|Dev: Next Level Games|
|Release: October 31, 2019|
|Players: 1-8 Player|
|Screen Resolution: 720p-1080p||Comic Mischief and Mild Cartoon Violence|
by Jenni Lada
There are certain games where the moment you start playing, you see it is immediately responding to issues from a previous installment. Even if the prior game was still “good,” you can tell from the outset that this new entry is going to do everything possible to top it. Luigi’s Mansion 3 is that sort of game. While Luigi’s Mansion: Dark Moon was fine for what it was, a handheld installment in a series known for giving people a chance to explore and its personality, Luigi’s Mansion 3 does everything it can to not only be an even better follow-up, but also one of the best Nintendo Switch games.
In a callback to the original Luigi’s Mansion, this third game sees Luigi summoned to a suspicious location. In this case, Luigi, Mario, Peach, and an entourage of Toads have been summoned to Last Resort, a luxury hotel run by Hellen Gravely. It is immediately made obvious to the player that it is completely inhabited by ghosts, though Luigi doesn’t figure that out until he wakes in the middle of the night and sees the building changing from its temporarily shiny exterior to a decidedly more spooky one. It turns out Hellen lured Professor E. Gadd there, unleashed King Boo, captured everyone Luigi cares about, and is generally up to no good. Luigi has to summon all of his courage and strap on his Poltergust ghost catcher/vacuum to clean up their act.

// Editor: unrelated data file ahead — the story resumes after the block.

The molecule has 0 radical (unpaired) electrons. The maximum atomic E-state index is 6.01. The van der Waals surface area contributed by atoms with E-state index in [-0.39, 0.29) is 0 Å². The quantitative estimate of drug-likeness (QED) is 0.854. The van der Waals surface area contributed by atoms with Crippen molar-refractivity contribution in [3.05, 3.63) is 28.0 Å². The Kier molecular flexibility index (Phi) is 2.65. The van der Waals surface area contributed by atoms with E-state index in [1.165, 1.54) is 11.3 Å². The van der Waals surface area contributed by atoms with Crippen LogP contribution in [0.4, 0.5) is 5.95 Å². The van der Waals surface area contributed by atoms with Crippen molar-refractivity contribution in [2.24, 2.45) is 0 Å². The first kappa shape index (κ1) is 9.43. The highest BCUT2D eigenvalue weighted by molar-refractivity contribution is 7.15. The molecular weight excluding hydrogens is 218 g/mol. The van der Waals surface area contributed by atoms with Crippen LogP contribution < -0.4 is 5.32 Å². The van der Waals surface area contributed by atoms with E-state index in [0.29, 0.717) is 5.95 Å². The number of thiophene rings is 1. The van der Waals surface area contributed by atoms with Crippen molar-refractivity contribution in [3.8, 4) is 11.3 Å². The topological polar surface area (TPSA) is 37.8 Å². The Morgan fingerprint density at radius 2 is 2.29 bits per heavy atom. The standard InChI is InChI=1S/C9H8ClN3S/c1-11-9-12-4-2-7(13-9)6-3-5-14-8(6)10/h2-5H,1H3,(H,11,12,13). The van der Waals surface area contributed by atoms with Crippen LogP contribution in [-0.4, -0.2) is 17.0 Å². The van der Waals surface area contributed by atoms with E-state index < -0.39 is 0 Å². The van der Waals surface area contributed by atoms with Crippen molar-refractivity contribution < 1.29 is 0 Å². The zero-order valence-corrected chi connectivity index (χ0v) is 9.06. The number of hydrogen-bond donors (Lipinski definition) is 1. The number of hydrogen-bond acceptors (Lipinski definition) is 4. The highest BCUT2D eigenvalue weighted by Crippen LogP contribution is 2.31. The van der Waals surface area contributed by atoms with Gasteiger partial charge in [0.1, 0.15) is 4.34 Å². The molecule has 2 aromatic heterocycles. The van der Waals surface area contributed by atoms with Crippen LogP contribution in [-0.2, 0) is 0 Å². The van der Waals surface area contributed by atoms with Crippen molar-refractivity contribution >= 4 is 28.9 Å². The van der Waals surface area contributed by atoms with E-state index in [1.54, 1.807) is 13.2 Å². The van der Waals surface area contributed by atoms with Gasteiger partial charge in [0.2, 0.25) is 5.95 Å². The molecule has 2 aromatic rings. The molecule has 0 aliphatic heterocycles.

Luigi’s Mansion 3 starts on the ground floor and gradually builds things up. After running from King Boo, Luigi finds himself in Last Resort’s basement. Searching the parking garage results in the acquisition of E. Gadd’s latest Poltergust and gives him the tool he needs to start sucking up evil and going through the hotel. Initially, you only have access to the lowest level and lobby, but exploring areas and capturing ghosts gives you access to elevator buttons that unlock more of the hotel’s 16 floors and opportunities to add new skills to Luigi’s repertoire. For example, you get the Dark Light Device that lets you pop items out of certain paintings and track Boos. You can fire off a suction cup dart and vacuum it up to move bulkier items or remove ghosts’ shields. Gooigi, a second character made of slime that can reach areas Luigi can’t or provide backup support, also helps with puzzle solving. If you’re playing alone, you can switch back and forth between Luigi and Gooigi manually, but it is also possible to head into the Virtual Boo, the Virtual Boy-inspired device from E. Gadd, to play through the campaign with another person controlling Gooigi.